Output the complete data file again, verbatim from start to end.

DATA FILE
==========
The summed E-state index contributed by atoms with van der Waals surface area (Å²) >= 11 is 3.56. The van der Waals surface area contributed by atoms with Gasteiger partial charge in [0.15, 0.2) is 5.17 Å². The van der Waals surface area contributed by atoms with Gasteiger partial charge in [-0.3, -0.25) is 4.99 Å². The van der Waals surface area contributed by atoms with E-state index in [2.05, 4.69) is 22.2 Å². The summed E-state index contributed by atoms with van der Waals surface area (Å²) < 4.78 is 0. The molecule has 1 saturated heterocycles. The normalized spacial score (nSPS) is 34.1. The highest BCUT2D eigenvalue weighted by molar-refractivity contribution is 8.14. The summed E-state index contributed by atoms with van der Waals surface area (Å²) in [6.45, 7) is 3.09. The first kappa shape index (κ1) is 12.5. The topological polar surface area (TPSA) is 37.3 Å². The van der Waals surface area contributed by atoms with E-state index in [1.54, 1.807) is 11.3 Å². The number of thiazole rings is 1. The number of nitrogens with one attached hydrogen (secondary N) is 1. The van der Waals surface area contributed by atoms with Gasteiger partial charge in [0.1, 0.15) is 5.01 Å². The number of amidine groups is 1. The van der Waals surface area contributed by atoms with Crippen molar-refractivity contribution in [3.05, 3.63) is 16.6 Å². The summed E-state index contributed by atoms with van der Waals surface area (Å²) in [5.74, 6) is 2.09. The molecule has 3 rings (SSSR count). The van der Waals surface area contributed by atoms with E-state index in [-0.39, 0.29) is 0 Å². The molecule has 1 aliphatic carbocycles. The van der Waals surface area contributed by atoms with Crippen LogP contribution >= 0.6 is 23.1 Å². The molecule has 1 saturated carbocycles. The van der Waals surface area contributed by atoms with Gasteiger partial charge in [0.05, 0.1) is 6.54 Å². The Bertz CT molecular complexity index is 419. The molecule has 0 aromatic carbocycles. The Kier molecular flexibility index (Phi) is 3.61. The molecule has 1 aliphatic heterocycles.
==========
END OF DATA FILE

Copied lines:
The summed E-state index contributed by atoms with van der Waals surface area (Å²) >= 11 is 3.56. The van der Waals surface area contributed by atoms with Gasteiger partial charge in [0.15, 0.2) is 5.17 Å². The van der Waals surface area contributed by atoms with Gasteiger partial charge in [-0.3, -0.25) is 4.99 Å². The van der Waals surface area contributed by atoms with E-state index in [2.05, 4.69) is 22.2 Å². The summed E-state index contributed by atoms with van der Waals surface area (Å²) < 4.78 is 0. The molecule has 1 saturated heterocycles. The normalized spacial score (nSPS) is 34.1. The highest BCUT2D eigenvalue weighted by molar-refractivity contribution is 8.14. The summed E-state index contributed by atoms with van der Waals surface area (Å²) in [6.45, 7) is 3.09. The first kappa shape index (κ1) is 12.5. The topological polar surface area (TPSA) is 37.3 Å². The van der Waals surface area contributed by atoms with E-state index in [1.54, 1.807) is 11.3 Å². The number of thiazole rings is 1. The number of nitrogens with one attached hydrogen (secondary N) is 1. The van der Waals surface area contributed by atoms with Gasteiger partial charge in [0.1, 0.15) is 5.01 Å². The number of amidine groups is 1. The van der Waals surface area contributed by atoms with Crippen molar-refractivity contribution in [3.05, 3.63) is 16.6 Å². The summed E-state index contributed by atoms with van der Waals surface area (Å²) in [5.74, 6) is 2.09. The molecule has 3 rings (SSSR count). The van der Waals surface area contributed by atoms with E-state index in [-0.39, 0.29) is 0 Å². The molecule has 1 aliphatic carbocycles. The van der Waals surface area contributed by atoms with Crippen LogP contribution >= 0.6 is 23.1 Å². The molecule has 1 saturated carbocycles. The van der Waals surface area contributed by atoms with Gasteiger partial charge in [0.05, 0.1) is 6.54 Å². The Bertz CT molecular complexity index is 419. The molecule has 0 aromatic carbocycles. The Kier molecular flexibility index (Phi) is 3.61. The molecule has 1 aliphatic heterocycles.